Japan's political leaders have been making final attempts to woo voters before Sunday's elections that are widely predicted to sweep the opposition into power.
Taro Aso, the incumbent prime minister, on Saturday appealed to voters not to abandon his Liberal Democratic Party (LDP), which has governed Japan almost continuously since 1955.
"Can you trust these people?" Aso asked as he urged the electorate not to support the opposition Democratic Party of Japan.
Speaking to a crowd in Oyama City, north of Tokyo, he said: "It's a problem if you feel uneasy whether they can really run this country."
Aso said that he needed more time to implement economic measures aimed at pulling the country out of its economic slump, but opinion polls have indicated that voters are unlikely to give it to him.
Opinion poll lead
Surveys in major newspapers, including the Mainichi and the Asahi, said that the Democratic Party of Japan (DPJ) of Yukio Hatoyama was likely to win more than 320 seats in the 480-member lower house of parliament.
Hatoyama travelled to the city of Sakai in western Japan on Saturday where he repeated his call for voters to support change.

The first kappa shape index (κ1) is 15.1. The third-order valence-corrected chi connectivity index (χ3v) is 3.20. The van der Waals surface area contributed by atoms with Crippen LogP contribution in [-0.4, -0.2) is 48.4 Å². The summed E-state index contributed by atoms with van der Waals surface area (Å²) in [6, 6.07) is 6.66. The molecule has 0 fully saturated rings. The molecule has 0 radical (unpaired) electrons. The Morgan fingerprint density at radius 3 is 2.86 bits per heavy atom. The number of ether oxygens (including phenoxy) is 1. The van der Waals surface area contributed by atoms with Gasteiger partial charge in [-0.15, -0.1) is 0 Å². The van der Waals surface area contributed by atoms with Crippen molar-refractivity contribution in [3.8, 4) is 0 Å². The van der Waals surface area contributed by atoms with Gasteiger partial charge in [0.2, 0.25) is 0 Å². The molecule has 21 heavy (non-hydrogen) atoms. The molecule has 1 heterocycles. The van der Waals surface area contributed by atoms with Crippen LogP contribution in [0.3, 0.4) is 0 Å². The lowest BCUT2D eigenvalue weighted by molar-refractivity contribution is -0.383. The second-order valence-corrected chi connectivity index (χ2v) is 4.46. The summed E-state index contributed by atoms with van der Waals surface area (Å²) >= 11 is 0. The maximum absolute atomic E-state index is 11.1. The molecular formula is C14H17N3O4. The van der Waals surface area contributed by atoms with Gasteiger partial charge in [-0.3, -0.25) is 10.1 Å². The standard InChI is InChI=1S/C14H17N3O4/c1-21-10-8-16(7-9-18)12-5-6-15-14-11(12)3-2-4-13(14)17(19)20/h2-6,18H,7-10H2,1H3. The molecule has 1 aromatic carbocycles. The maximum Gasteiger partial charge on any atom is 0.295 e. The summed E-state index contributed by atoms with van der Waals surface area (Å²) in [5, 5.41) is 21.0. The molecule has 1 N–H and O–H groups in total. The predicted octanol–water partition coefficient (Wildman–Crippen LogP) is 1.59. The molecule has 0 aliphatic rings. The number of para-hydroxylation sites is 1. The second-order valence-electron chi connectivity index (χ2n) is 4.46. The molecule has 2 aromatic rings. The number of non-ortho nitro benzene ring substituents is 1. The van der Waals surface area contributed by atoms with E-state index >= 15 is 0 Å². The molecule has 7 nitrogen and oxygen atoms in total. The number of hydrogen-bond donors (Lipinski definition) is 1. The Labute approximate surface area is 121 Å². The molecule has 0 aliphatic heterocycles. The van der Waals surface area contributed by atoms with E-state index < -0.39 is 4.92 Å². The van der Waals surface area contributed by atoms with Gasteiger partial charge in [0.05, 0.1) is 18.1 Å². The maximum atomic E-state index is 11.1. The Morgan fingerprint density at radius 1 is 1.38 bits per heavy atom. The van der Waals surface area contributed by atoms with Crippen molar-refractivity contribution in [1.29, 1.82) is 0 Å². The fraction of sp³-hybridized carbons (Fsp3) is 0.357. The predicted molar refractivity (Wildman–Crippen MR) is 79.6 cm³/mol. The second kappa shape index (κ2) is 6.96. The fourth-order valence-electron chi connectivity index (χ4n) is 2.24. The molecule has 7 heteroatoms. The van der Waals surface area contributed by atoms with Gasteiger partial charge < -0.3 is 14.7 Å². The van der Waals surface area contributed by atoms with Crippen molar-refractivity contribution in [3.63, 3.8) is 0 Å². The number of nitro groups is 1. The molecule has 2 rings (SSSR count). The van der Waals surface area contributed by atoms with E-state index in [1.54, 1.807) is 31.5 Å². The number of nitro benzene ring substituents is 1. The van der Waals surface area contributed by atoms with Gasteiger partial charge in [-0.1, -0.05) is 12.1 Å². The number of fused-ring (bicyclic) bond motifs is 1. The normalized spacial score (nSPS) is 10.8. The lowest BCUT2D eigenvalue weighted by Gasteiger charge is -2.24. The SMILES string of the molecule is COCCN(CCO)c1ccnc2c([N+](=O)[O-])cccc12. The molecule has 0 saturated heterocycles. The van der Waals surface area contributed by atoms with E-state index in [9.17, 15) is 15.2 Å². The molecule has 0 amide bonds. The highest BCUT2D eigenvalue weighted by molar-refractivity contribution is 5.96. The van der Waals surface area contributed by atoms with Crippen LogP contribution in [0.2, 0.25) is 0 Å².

"At last, it is the election tomorrow, one that we will be able to tell the next generation changed Japanese history," he said.
The LDP has ruled power for all but 10 months since it was founded in 1955, but the DPJ already controls the less powerful upper house of parliament following elections in 2007.
Under a mantra of "Putting People's Lives First", the DPJ has offered a platform heavy on social-welfare initiatives, including cash handouts for job seekers in training and families with children.
"We will stop bureaucracy-led politics and draft policies through dialogue with the Japanese people," Hatoyama said.
But Jeff Kingston, director of Asian Studies at Temple University in Japan, said that voters seemed set to vote for "change that they don't believe in and for a leader they are not all that crazy about".
"Polls show that only 25 per cent of people actually believe that the DPJ is actually going to lead the country in the right direction," he told Al Jazeera from Tokyo.
"Everybody is so deeply frustrated with the ruling party that they are desperate for change. The vote for the DPJ is not a mandate on their platform; it is just a verdict on the hopelesness of the current situation."
Hatoyama will face tough challenges if he does succeed with the nation suffering its worst unemployment since the second world war and lingering deflation.